Home > Counties > Lotteries and gaming sector set for reforms

Lotteries and gaming sector set for reforms

The Presidential Task Force on Establishment of a National Lottery has disclosed that the proceeds will be used to support various charitable activities including sports initiatives, arts, business support, and emergency response to droughts, floods, fires, and pandemics.

The taskforce on Tuesday said it has been benchmarking against other countries that have run national lotteries for decades such as the US, UK, South Africa, and Singapore to learn best practices in running the proposed lottery.

According to Mr Erick Korir a member of the Task Force’s Technical Committee, sport will be among the biggest beneficiaries of the proposed National Lottery.

The proposal to repeal the 1966 Betting, Lotteries and Gaming Act is part of the presidential taskforce’s mandate to reform the sector.

Mr Korir noted that the Sports, Arts and Social Development Fund, as it currently exists, has been struggling to raise adequate funding for sports programmes, hence the need for fresh, non-government revenue streams that offer the taxpayer some relief.

Speaking at the Regional Commissioner’s plenary hall in Nakuru during a public participation forum, Mr Korir observed that despite the existence of public lotteries such as the Kenya Charity Sweepstake and Win Lotto, Kenya does not have a National Lottery.

A National Lottery is a State franchised lottery raising money for the arts, sports, and charities by selling numbered tickets and giving prizes to holders of numbers drawn at random.

During the event Kenyans from Nakuru, Laikipia and Baringo counties gave their views on Draft Gambling Policy (2023), Draft Gambling Control Bill (2023) and Draft National Lottery Bill (2023), legislation upon which the National Lottery will be anchored.

While the National Lottery Bill (2023) seeks to establish the National Lottery, National Lottery Board and National Lottery Fund, the Gambling Control Bill (2023) basically focuses on regulating betting.

The Gambling Policy (2023) sets out to transform gambling into a force for social progress while promoting responsible gaming.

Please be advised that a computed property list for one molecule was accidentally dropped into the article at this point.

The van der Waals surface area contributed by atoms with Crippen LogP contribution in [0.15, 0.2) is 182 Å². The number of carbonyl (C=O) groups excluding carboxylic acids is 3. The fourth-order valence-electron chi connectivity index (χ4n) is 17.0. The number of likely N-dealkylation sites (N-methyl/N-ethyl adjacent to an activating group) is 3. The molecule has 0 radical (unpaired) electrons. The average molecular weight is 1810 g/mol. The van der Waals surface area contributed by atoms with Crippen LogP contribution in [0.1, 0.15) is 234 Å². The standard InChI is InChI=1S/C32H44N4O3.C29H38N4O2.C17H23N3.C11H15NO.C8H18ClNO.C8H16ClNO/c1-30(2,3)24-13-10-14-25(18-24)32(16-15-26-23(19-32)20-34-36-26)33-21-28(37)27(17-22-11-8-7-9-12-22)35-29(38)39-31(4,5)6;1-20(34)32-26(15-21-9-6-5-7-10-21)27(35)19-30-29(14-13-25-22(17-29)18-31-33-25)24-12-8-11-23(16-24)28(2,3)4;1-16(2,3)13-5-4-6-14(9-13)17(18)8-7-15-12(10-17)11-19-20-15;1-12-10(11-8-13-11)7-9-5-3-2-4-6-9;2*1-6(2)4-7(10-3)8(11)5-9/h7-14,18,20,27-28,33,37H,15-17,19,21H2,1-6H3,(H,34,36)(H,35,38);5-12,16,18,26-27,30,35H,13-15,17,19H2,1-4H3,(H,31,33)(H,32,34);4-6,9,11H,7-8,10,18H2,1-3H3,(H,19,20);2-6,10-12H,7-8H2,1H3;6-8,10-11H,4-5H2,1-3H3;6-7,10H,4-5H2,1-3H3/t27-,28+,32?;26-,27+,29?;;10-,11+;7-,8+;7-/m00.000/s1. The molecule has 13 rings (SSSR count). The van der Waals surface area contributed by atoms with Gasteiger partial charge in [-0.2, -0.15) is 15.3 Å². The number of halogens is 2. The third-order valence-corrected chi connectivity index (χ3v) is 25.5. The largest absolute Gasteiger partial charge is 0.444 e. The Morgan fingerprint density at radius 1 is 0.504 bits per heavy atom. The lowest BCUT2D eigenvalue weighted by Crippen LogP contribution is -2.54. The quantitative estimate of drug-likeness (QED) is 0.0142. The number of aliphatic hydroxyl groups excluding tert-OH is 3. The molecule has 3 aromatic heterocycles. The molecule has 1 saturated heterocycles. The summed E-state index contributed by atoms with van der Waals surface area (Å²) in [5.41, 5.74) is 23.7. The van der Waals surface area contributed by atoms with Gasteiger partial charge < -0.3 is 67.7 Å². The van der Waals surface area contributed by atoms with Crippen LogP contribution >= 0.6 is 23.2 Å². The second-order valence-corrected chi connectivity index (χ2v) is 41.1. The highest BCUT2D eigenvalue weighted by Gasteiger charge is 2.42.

Mr Korir indicated that Kenyans were spending billions of shillings on gambling that was not beneficial to the economy.

“Withholding tax on winnings from betting increased by 116.9 per cent from Sh 465 million in December 2021 to Sh1.008 billion in December 2022 reflecting significant growth potential. We are working on a framework that will guarantee responsible gambling. Current legislations that were created in 1966 to govern the activity are out of sync with technological advancements,” he said.

He went on “The national lottery will be used to support good causes where the money will be used to benefit the people of Kenya,”

Other Task Force’s Technical Committee members present included Dr Eric Aligula and Ms Judith Kiragu.

President William Ruto appointed the 25-member Task Force, headed by billionaire industrialist Narendra Raval, on March 17 to, inter alia, review best practices, develop policy and lay out an implementation plan that would yield the National Lottery.

Other members of the Task Force’s Steering Committee include Gideon Thuranira (vice-chairman), Paul Russo, Anne Wakathiru Njenga, Grace Kamau, Abdillahi K. Mutwafy and Jackline Chelangat Tonui.

The Task Force’s Technical Committee is headed by Linda Musumba with its membership including Wanjiku Wakogi, Dr Aligula, Collins Kiprono, Peter Mbugi, Fred Mbasi and Geoffrey Malombe, Mr Korir, Wilson Njenga, Catherine Ochanda and Murimi Murage with Clinton Mwita and Margaret Githaiga the Joint Secretaries.

The government is represented by the Principal Secretaries from Treasury, Interior, Culture and Heritage alongside the Solicitor-General with the Council of Governors also on board.

Over the years, efforts to launch a national lottery have proved futile, with the Vision 2030 Development Secretariat the latest to mull over the idea, projecting a Sh500 million annual cash injection into sports development from a proposed, still-born National Sports Lottery Fund.

Mr Korir observed that world over, national lotteries have been central to funding sports programmes and developing sports infrastructure with over 80 countries having adopted this model.

“In countries such as the US, National Lotteries are central to revenue mobilization by States who run popular lotteries such as Mega Millions and Powerball as designated National Lotteries,” he explained.

He pointed out that one of the criteria that will be used to decide how to utilize the proceeds is that individuals or groups will apply to the lottery fund to propose how part of the funds will be shared.

“The lottery fund on its own motion will also be able to decide how to share out the proceeds to the selected good causes,” he said.

Statistics available at Betting Control and Licensing Board for the 2022/23 financial year indicates that Kenya has 13 public lotteries, 56 public gaming concerns alongside 105 bookmakers duly registered.